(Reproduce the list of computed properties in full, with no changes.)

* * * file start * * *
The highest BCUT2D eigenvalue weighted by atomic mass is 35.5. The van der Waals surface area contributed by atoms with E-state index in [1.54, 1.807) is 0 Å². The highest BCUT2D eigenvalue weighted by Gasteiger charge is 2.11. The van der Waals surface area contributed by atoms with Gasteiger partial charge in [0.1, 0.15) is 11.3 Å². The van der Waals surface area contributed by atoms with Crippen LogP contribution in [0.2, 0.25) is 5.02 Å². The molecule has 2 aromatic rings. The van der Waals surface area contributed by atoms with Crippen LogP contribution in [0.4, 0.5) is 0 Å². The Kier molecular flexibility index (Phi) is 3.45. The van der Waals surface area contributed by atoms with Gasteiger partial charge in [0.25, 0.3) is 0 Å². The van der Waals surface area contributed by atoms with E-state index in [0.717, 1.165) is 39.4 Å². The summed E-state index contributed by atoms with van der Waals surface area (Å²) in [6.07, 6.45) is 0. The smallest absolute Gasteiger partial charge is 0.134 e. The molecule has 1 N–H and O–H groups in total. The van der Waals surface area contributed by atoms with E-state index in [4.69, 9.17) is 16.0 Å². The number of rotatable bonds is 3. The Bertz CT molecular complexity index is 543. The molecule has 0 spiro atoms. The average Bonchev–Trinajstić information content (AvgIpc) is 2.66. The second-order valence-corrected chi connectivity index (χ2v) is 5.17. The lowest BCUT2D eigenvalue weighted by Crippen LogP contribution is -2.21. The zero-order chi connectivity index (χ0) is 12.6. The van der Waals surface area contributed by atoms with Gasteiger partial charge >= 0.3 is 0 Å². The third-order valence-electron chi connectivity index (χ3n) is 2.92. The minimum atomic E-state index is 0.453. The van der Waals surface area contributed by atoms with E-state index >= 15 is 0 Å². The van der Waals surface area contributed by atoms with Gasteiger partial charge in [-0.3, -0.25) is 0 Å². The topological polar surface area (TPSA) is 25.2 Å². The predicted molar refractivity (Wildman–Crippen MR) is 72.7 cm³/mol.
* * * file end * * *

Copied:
The highest BCUT2D eigenvalue weighted by atomic mass is 35.5. The van der Waals surface area contributed by atoms with E-state index in [1.54, 1.807) is 0 Å². The highest BCUT2D eigenvalue weighted by Gasteiger charge is 2.11. The van der Waals surface area contributed by atoms with Gasteiger partial charge in [0.1, 0.15) is 11.3 Å². The van der Waals surface area contributed by atoms with Crippen LogP contribution in [0.2, 0.25) is 5.02 Å². The molecule has 2 aromatic rings. The van der Waals surface area contributed by atoms with Crippen LogP contribution in [0.4, 0.5) is 0 Å². The Kier molecular flexibility index (Phi) is 3.45. The van der Waals surface area contributed by atoms with Gasteiger partial charge in [0.25, 0.3) is 0 Å². The van der Waals surface area contributed by atoms with E-state index in [0.717, 1.165) is 39.4 Å². The summed E-state index contributed by atoms with van der Waals surface area (Å²) in [6.07, 6.45) is 0. The smallest absolute Gasteiger partial charge is 0.134 e. The molecule has 1 N–H and O–H groups in total. The van der Waals surface area contributed by atoms with E-state index in [4.69, 9.17) is 16.0 Å². The number of rotatable bonds is 3. The Bertz CT molecular complexity index is 543. The molecule has 0 spiro atoms. The average Bonchev–Trinajstić information content (AvgIpc) is 2.66. The second-order valence-corrected chi connectivity index (χ2v) is 5.17. The lowest BCUT2D eigenvalue weighted by Crippen LogP contribution is -2.21. The zero-order chi connectivity index (χ0) is 12.6. The van der Waals surface area contributed by atoms with Gasteiger partial charge >= 0.3 is 0 Å². The third-order valence-electron chi connectivity index (χ3n) is 2.92. The minimum atomic E-state index is 0.453. The van der Waals surface area contributed by atoms with E-state index >= 15 is 0 Å². The van der Waals surface area contributed by atoms with Gasteiger partial charge in [-0.3, -0.25) is 0 Å². The topological polar surface area (TPSA) is 25.2 Å². The predicted molar refractivity (Wildman–Crippen MR) is 72.7 cm³/mol.